I read an article about this year’s ASPCA awards and was touched by the winners’s stories, both human and non-human. I hope their well deserved awards touch you in some way as well.
The canine companion of a boy with autism and the founder of an organization that has rescued over 8,000 dogs were among those recognized at the American Society for the Prevention of Cruelty to Animals Humane Awards Luncheon. Held Nov. 21 in New York City and sponsored by the Hartville Group Inc. the ceremony honored animals and people who made a positive, lasting impact during the past year.
“This year’s Humane Awards winners not only exemplify our mission of preventing cruelty to animals, but bring greater awareness to the unique and meaningful bond between humans and their pets,” says Matthew Bershadker, president and CEO of the ASPCA, an animal welfare organization based in NYC. The 2013 honorees include:
Dog of the Year: Xena, a 1-year -old pit bull-type from DeKalb County, Ga., went from being a malnourished puppy abandoned in someone’s yard to the companion of 8-year-old Jonny Hickey, who has autism. Jonny used to rarely communicate with others and preferred solitary activities, but his connection with Xena has brought out his playfulness, singing voice, and willingness to talk. The two have worked to spread a message of compassion for animals and those with autism throughout the world.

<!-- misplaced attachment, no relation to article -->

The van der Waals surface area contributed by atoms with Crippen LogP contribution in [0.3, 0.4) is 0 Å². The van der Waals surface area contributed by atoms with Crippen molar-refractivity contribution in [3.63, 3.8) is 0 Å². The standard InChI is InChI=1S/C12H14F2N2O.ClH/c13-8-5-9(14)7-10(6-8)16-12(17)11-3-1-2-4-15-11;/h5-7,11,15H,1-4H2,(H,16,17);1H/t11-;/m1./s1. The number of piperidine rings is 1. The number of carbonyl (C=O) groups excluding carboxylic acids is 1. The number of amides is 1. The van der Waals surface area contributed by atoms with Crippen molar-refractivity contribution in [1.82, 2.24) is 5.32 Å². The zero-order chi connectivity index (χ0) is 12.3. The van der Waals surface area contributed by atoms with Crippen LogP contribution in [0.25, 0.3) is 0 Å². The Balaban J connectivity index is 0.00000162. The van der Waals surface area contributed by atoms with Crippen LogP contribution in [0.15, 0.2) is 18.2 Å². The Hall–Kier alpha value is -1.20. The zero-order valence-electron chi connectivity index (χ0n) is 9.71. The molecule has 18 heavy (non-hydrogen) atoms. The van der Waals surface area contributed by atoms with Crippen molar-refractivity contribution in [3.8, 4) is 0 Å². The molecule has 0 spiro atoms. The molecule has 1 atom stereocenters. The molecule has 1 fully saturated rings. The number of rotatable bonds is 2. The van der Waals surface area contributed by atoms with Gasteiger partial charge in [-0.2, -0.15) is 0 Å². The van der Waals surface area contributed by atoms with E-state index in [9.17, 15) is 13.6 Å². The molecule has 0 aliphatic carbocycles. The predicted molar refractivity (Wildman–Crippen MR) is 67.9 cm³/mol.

Tommy P. Monahan, Kid of the Year: Six-year-old Catherine Hubbard had natural ability to care for and connect with animals, even designing her own business cards and appointing herself head of “Catherine’s Animal Shelter.” She was one of 20 children killed during the 2012 shooting at Sandy Hook Elementary School in Newtown, Conn. Catherine’s parents chose to honor her love for animals by requesting that donations be made to The Animal Center in Newtown, which is hoping to build an animal sanctuary in her honor.
Henry Bergh Award: Theresa Strader is founder and executive director of National Mill Dog Rescue, a Colorado nonprofit that has rescued more than 8,000 puppy mill survivors since its founding in February 2007. She lost her home- the original site of the organization- during a wildfire in June 2013, but was on the road within weeks to rescue more dogs.
The other three winners were Koshka, a feline who struck up a friendship with Staff Sgt. Jesse Knott at a base in Afghanistan and received the Cat of the Year prize (pictured here); ABC News co-anchor and correspondent Dan Harris, who has worked to raise awareness of animal welfare issues in the U.S. and received the Presidential Service Award for Media Excellence; and Master Patrolman Dion R. Dundovich, Sgt. Bruce W. Houston, and Special Agent Karen J. Smilgis, who played key roles in investigating and raiding a large dogfighting operation in three states in March 2013 and shared the Public Service Award.
A nice reminder of those animals and people who can, and have, made a difference in each others’ lives. Dr. Dawn